Friday Froth: Bell's Brewery and Bees in CT

James Gribbon

There exist, in the world of craft beer, "Brands" - the intentionally capitalized leading letter driving its way through the rising tide of breweries like the prow of an ocean liner on a cross-Atlantic voyage. In a young industry, these are the venerable breweries who have long since made it big. Common as gas station beer in their local areas, their names are still familiar outside their distribution footprint, like a band you know of, even if you can't name any of their songs. Russian River, Treehouse, New Glarus, Bissell Brothers, you know the type. In that list, and now Connecticut, is Bell's Brewery of Michigan.

For most of the country, seeing Oberon wheat ale in the cooler isn't noteworthy. Bell's already distributes in over 30 states, and is a little late to the fizzing reactor core of brewing in New England. In a vessel humming with the quantum detonations of summer sours, milkshake IPAs, and sparkling glitter beers, it's easy to get dazzled and look over an older beer recipe featuring a single, decidedly non-trendy hop. Sleep on Bell's Two Hearted Ale to your own detriment, because this beer made them a capital-B Brand for a reason.

The beer with the trout on the label pours a hazy amber under a single floating mass of white head. Expert use of a modern strain of the Centennial hop produces an aroma like berry picking in a field ringed by pine trees. On first sip there's a very round body and mouthfeel with a good foundation of malt and bitterness, livened up with the fruitier aspects of the hops. Two Hearted is just a very well executed west coast style IPA of the type it's slightly difficult to source these days, unfiltered in the classical sense (i.e. "air on a hazy day," not "immersed in a vat of Tropicana"), and deserving of its preceding reputation. 

Locally, one of the only Big B Brands we have and other states are just getting is, say it with me: Two Roads. Yes, you can find their beer bus 12 packs everywhere, and they're making a new, fruited sour in their tanker truck series seemingly monthly, and... "And"... they quietly dropped a hyper local all Connecticut-made ale - down to the last grain and hop cone - this Sunday at the brewery. Biére de CT is made from 100% Connecticut ingredients: barley malt from Thrall Family Farms in Windsor, wheat from Rob Cormier in Farmington, and hops via Doug Weber's Pioneer Hops in Morris. The beer is fermented with a wild yeast strain collected at Two Roads' on-site garden in Stratford, which partially feeds the bees Two Roads keeps in their own apiaries, just feet away. The ale undergoes primary fermentation using the estate yeast variety, and undergoes secondary refermentation and bottle conditioning as it rests on a dose of their own honey in each bottle. (Rush over to the brewery and there may still be a few left as you read this.)


I stopped by the brewery for the Biére de CT release this Sunday, and was able to meet Ray DuBois, Two Roads' beekeeper, and proprietor ofBeeLove apiaries, with hive boxes strewn about Fairfield County. He cares for about a half dozen hives not far from the hop yard at Two Roads, and the respect he has for his many thousands of European honeybees is palpable.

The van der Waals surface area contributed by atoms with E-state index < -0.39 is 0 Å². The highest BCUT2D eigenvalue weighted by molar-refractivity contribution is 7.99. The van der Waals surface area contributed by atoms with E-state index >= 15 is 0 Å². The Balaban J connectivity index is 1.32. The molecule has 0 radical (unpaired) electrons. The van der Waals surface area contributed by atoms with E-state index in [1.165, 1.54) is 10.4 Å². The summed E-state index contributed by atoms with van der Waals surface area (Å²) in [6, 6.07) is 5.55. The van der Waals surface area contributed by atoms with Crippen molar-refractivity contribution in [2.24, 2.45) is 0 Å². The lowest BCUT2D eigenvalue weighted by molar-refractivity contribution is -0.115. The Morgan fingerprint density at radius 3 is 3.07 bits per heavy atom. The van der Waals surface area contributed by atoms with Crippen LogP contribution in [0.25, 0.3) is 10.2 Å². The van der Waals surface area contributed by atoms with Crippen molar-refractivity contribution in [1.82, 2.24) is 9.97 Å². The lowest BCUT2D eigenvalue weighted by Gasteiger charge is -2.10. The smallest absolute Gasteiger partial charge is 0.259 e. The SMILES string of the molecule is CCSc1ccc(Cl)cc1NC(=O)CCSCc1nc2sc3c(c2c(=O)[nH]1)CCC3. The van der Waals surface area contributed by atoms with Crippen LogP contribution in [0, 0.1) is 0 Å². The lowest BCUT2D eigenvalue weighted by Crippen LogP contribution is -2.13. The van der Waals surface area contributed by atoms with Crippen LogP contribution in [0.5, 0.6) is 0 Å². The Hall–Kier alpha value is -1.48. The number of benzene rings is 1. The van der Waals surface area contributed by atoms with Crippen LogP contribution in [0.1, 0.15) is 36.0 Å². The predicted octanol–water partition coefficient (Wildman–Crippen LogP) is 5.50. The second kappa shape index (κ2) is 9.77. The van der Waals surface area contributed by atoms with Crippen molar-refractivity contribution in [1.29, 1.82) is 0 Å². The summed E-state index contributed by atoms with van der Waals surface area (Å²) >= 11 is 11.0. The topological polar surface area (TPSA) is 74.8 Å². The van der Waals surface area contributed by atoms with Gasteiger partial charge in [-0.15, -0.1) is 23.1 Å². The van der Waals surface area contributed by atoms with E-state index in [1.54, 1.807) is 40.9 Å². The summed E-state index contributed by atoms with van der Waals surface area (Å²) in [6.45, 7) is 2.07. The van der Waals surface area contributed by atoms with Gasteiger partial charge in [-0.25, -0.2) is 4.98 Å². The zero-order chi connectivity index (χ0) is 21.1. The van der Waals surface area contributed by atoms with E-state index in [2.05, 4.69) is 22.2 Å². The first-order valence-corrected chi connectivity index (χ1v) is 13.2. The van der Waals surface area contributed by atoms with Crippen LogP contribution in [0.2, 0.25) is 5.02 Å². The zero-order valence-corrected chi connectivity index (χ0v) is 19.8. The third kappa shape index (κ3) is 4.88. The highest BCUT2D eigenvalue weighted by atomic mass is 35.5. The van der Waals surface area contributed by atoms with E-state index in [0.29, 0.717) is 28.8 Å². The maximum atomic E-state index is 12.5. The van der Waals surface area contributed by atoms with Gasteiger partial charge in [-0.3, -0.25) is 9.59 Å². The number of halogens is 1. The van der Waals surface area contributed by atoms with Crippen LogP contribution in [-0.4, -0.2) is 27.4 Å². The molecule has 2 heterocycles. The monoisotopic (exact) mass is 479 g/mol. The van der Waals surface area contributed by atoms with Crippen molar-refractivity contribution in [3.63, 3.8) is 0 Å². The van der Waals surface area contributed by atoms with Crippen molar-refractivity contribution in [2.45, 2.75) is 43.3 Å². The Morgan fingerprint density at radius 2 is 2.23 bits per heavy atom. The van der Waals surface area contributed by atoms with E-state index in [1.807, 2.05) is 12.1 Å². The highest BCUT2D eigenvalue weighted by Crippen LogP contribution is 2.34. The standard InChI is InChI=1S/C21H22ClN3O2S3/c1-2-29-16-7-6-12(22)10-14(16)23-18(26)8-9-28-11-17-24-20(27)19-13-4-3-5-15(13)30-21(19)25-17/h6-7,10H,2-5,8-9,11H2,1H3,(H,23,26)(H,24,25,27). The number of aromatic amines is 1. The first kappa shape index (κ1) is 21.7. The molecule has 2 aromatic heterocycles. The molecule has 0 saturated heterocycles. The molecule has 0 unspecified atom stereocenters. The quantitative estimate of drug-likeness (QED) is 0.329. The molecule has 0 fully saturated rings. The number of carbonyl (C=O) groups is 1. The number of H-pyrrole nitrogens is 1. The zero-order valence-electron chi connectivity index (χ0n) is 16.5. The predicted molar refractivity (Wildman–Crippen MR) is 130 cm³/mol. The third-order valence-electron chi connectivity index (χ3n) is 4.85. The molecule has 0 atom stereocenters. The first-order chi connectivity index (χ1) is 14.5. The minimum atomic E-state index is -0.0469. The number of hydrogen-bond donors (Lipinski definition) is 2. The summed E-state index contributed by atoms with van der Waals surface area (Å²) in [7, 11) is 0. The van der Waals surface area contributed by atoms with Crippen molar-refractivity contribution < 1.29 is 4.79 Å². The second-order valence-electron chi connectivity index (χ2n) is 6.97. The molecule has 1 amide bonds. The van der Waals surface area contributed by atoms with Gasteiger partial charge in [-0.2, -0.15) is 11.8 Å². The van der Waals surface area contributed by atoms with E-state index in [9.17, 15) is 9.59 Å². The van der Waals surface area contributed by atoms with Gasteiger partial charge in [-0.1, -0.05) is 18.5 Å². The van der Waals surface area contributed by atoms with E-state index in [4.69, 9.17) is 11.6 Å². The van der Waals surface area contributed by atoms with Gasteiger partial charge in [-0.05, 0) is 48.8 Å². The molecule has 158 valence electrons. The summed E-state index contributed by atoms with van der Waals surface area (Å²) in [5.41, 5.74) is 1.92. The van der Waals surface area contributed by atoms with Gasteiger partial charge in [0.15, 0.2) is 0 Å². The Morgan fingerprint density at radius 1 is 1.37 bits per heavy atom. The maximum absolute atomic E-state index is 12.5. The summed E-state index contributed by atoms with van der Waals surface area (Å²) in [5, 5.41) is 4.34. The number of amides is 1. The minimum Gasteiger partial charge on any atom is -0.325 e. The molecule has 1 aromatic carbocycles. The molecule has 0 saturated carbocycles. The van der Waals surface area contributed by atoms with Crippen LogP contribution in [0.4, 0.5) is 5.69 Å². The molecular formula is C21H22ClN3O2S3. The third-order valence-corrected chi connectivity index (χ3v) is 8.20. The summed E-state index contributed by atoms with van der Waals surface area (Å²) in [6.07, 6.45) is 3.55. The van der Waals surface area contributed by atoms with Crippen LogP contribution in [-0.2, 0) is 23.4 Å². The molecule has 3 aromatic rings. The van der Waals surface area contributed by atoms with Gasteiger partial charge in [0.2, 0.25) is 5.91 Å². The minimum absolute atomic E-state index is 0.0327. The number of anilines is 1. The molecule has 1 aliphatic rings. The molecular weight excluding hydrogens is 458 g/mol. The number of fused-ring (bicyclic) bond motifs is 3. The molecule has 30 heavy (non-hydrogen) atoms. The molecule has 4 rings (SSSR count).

"I don't waste a drop, not a single drop," he told a few of us, as he stood in the sun outside the bees' shaded canopy. "A single pound of honey takes four pounds of pollen to make, which represents two million flower visits. Your average summer bee has a six week lifespan, so that one pound is the life's work of 800 bees."

He removed a tray with seemingly about that many bees on it, and held the comb up right in front of us. The bees, relaxed and content to build, fill, and cap their combs, barely seemed to notice us at all. Wasps, which actually evolved first, well over 300 million years ago, are hairless, and thus not very useful for pollination, and don't make honey at all. Honeybees are relaxed, non-aggressive, and make a food containing sugar, protein, vitamins, and a mild antibiotic which keeps it shelf stable for centuries, and makes it useful in treating minor wounds. Plus, you know, they allow all agriculture on Earth to happen. Yay, bees.


"Honey bees are the only species to provide an essential service without harming another organism," was DuBois' final note as he accepted a cup of Biére de CT from a growler brought out to the apiary by a Two Roads staff member. 

The nose of Biére de CT is all wild yeast, almost Belgian, slightly sharp and appropriately floral, considering the source. Take a sip, and the beer is smooth and pervasively wheated and bready, with a lingering sense of the honey. The sunny, translucent body has some weight to it, and a head of ultrafine bubbles cloyed to the glass in a sticky lace. A body tingle crept into my awareness after a full (half pint) pour of one of these, and did as much as a glance at the label to clue me into Biére de CT's 7.6% ABV. A little wild yeasty funk adds to the sensory experience, but the whole beer retains a subtlety more commonly found in abbey ales which have had their recipes refined over many years. Biére is a hell of a first effort, then. 

From big B to little bees, there's plenty of options for the Connecticut beer drinker this summer.

See you out there.